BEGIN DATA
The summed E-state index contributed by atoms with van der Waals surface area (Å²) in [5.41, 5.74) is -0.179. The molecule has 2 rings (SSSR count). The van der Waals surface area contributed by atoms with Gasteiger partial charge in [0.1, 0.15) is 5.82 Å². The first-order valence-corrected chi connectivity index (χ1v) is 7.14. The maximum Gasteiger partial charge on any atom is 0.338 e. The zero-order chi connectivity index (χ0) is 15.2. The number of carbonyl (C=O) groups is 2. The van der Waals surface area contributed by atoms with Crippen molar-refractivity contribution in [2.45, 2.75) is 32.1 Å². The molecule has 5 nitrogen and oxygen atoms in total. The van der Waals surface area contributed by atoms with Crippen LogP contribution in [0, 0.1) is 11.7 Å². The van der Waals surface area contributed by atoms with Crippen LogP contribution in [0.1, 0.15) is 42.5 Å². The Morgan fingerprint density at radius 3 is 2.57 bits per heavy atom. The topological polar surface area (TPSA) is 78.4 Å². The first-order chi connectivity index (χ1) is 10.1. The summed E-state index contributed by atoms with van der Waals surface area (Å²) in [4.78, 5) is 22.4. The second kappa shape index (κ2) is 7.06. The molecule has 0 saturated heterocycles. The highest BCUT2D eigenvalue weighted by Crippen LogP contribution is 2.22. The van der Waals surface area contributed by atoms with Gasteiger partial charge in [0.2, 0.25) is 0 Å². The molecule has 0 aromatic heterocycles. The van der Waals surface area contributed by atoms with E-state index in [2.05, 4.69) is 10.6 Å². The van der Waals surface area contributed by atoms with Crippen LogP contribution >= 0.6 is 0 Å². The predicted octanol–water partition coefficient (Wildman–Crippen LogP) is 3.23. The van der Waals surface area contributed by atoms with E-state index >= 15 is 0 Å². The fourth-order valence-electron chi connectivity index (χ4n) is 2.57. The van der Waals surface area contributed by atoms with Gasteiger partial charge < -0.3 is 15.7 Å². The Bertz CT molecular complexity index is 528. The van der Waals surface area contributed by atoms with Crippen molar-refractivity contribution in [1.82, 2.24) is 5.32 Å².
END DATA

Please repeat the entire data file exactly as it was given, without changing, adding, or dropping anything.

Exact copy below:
The summed E-state index contributed by atoms with van der Waals surface area (Å²) in [5.41, 5.74) is -0.179. The molecule has 2 rings (SSSR count). The van der Waals surface area contributed by atoms with Gasteiger partial charge in [0.1, 0.15) is 5.82 Å². The first-order valence-corrected chi connectivity index (χ1v) is 7.14. The maximum Gasteiger partial charge on any atom is 0.338 e. The zero-order chi connectivity index (χ0) is 15.2. The number of carbonyl (C=O) groups is 2. The van der Waals surface area contributed by atoms with Crippen molar-refractivity contribution in [2.45, 2.75) is 32.1 Å². The molecule has 5 nitrogen and oxygen atoms in total. The van der Waals surface area contributed by atoms with Crippen LogP contribution in [0, 0.1) is 11.7 Å². The van der Waals surface area contributed by atoms with Crippen LogP contribution in [0.1, 0.15) is 42.5 Å². The Morgan fingerprint density at radius 3 is 2.57 bits per heavy atom. The topological polar surface area (TPSA) is 78.4 Å². The first-order chi connectivity index (χ1) is 10.1. The summed E-state index contributed by atoms with van der Waals surface area (Å²) in [4.78, 5) is 22.4. The second kappa shape index (κ2) is 7.06. The molecule has 0 saturated heterocycles. The highest BCUT2D eigenvalue weighted by Crippen LogP contribution is 2.22. The van der Waals surface area contributed by atoms with Gasteiger partial charge in [0.2, 0.25) is 0 Å². The molecule has 0 aromatic heterocycles. The van der Waals surface area contributed by atoms with E-state index in [2.05, 4.69) is 10.6 Å². The van der Waals surface area contributed by atoms with Crippen LogP contribution >= 0.6 is 0 Å². The predicted octanol–water partition coefficient (Wildman–Crippen LogP) is 3.23. The van der Waals surface area contributed by atoms with E-state index >= 15 is 0 Å². The fourth-order valence-electron chi connectivity index (χ4n) is 2.57. The van der Waals surface area contributed by atoms with Gasteiger partial charge < -0.3 is 15.7 Å². The Bertz CT molecular complexity index is 528. The van der Waals surface area contributed by atoms with Crippen molar-refractivity contribution in [1.82, 2.24) is 5.32 Å².